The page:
What sorts of answers does this question anticipate, and what sorts of answers is it likely to get? I've seen questions like this asked before, and I've seen the kind of answers it commonly gets:

"You should memorize all the kanji first so you can put that hurdle behind you once and for all. Use <insert famous book> to make it easier..."

"Grammar is the key! What good are vocab words if you don't know how to use them?"

"Get a JLPT study book and go through that."


This all sounds like good (albeit contradictory) advice. But the problem is not the answers, it's the question. The questioner's assumptions about learning Japanese can be summed up in an equation like this:

[center]JAPANESE = GRAMMAR + VOCABULARY + KANJI[/center]
The questioner figures that becoming an expert on Japanese grammar, Japanese vocabulary, and Japanese characters will make him a competant speaker of Japanese. The only part that's not clear is what order these three terms should be attacked in--hence the question.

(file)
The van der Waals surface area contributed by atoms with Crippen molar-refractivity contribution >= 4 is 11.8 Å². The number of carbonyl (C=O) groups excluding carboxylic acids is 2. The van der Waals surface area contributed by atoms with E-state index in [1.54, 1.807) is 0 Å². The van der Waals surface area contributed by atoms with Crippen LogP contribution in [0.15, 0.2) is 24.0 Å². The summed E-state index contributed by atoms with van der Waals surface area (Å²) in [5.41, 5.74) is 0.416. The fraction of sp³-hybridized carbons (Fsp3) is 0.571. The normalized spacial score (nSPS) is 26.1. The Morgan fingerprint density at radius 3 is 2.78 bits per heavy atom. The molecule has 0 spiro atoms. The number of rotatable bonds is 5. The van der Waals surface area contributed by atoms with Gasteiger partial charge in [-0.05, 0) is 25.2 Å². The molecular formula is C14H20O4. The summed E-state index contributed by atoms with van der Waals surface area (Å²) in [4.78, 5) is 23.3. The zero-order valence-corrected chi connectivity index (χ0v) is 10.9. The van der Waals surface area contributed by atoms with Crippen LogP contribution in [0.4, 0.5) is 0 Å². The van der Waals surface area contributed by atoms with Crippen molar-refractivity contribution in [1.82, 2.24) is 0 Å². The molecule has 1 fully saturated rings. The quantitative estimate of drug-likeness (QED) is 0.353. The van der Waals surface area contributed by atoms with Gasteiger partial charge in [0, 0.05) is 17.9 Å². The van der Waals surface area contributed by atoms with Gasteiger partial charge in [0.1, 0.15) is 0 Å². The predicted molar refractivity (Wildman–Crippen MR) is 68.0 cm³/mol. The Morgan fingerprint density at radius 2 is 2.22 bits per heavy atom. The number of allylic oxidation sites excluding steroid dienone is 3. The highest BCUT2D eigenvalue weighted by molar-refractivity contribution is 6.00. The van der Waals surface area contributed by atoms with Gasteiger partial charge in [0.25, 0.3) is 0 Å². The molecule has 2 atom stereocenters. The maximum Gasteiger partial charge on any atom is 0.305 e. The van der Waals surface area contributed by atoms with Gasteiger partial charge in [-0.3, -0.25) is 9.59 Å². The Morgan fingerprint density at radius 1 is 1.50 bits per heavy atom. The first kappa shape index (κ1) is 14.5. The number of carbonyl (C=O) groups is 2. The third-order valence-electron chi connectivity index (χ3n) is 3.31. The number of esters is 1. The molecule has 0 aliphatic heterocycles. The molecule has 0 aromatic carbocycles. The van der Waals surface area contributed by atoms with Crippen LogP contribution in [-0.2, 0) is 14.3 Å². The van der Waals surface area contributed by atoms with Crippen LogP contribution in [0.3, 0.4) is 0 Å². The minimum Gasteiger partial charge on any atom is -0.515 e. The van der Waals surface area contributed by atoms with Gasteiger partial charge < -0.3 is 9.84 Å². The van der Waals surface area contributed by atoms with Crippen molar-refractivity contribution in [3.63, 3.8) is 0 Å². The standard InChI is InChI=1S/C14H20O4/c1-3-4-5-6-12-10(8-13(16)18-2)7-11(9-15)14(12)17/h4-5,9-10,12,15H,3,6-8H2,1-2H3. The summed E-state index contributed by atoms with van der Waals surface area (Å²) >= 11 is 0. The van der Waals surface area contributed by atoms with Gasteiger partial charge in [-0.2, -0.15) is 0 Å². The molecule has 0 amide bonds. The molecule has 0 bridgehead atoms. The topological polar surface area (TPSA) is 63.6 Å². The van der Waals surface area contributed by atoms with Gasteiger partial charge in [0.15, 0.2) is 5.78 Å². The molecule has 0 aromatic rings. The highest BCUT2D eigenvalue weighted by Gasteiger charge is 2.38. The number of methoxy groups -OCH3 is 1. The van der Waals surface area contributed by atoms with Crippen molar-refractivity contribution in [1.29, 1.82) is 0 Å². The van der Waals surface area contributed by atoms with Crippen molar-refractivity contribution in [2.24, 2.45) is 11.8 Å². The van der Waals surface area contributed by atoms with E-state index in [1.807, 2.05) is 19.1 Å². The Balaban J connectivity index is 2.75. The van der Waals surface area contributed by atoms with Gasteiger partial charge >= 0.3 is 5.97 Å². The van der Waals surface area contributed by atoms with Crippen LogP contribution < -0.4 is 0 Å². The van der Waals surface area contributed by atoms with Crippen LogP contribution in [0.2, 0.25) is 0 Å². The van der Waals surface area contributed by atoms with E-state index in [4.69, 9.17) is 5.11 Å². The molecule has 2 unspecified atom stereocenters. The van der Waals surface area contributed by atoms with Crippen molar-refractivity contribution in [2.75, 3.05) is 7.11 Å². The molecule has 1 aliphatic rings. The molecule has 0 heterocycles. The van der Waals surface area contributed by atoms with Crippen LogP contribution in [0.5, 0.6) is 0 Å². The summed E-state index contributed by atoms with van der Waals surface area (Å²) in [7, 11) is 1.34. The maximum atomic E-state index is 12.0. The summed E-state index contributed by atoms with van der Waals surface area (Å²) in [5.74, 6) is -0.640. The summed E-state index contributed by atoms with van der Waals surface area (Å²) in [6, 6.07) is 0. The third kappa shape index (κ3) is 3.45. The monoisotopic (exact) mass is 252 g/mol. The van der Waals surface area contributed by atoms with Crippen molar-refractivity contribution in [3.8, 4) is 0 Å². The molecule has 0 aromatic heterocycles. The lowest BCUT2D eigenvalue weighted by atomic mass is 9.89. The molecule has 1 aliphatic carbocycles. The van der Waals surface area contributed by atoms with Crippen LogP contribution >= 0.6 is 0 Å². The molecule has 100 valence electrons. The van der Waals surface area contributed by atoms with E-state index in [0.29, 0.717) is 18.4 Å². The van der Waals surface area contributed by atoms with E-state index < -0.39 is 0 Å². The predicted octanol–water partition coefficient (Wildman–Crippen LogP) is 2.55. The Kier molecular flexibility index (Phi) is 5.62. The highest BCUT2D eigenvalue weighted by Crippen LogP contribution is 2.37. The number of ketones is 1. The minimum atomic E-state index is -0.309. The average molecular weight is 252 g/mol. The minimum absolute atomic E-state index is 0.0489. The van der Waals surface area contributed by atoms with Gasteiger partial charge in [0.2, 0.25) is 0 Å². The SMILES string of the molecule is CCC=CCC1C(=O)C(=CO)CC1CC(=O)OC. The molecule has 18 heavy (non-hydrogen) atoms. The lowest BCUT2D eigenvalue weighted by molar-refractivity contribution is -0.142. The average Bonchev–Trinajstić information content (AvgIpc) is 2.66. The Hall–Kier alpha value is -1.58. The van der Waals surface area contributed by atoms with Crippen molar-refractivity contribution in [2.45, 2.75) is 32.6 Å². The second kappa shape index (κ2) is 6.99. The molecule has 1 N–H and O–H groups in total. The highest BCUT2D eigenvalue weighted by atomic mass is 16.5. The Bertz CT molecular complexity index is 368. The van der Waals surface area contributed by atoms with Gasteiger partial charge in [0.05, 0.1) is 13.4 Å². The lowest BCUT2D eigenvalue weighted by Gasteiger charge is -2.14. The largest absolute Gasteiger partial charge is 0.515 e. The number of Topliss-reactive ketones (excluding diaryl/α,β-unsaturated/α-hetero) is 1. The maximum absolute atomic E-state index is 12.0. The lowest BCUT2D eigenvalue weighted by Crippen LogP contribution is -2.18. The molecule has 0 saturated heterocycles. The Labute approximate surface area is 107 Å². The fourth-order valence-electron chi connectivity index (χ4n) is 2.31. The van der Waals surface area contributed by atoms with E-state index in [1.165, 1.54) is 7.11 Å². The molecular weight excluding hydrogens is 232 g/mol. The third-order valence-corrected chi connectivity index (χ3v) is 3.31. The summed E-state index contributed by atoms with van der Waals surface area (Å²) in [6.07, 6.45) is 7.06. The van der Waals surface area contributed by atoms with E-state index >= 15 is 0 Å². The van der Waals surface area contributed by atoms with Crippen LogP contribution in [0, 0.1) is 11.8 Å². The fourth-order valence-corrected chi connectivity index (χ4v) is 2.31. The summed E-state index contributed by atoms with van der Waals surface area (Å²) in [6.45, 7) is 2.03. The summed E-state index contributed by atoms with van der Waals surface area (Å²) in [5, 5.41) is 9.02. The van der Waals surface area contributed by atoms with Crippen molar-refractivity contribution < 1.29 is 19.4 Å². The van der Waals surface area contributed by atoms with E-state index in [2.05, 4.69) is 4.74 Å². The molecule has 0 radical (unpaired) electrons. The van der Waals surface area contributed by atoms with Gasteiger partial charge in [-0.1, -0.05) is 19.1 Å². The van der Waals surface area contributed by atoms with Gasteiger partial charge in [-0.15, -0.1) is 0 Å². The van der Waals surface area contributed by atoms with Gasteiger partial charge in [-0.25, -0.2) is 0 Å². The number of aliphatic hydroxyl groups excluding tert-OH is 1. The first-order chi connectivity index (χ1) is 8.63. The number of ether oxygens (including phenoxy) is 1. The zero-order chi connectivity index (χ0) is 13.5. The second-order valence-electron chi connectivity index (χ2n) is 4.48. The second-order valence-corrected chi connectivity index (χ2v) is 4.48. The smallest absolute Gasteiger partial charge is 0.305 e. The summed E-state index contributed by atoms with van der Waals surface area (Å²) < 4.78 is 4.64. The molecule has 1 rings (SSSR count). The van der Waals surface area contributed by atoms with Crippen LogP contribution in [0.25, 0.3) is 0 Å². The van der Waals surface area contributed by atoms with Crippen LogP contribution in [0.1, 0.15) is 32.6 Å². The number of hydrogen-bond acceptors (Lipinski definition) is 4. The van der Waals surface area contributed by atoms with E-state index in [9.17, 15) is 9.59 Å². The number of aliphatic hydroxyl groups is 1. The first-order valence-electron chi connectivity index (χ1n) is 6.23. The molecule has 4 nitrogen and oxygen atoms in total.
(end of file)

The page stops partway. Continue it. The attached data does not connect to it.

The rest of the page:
The tragic part of all this is that, while it seems to make so much sense, the truth is, alas, it doesn't work. I speak from experience. And after I'd spent 6 years trying and failing to make progress in Japanese, I looked back and asked myself, "what went wrong?" I was still convinced it was possible, but somehow my approach wasn't working. It was when I decided to read what others who had succeeded in learning languages had done that I discovered what the problem was: I was using the wrong equation.

Here's a much more useful formula for learners to keep in their heads:

[center]JAPANESE COMPETANCE = LISTENING/SPEAKING + READING/WRITING[/center]
The difference between the first formula and the second is that the first formula is really just describing academic aspects of language, not the skills necessary to use language. Do you see the difference? Yes, Japanese can be divided into writing, grammar, and a corpus of vocabulary words. But what does that have to do with actually speaking/hearing/reading/writing Japanese? Just because you can think of the language that way doesn't mean you should study it that way!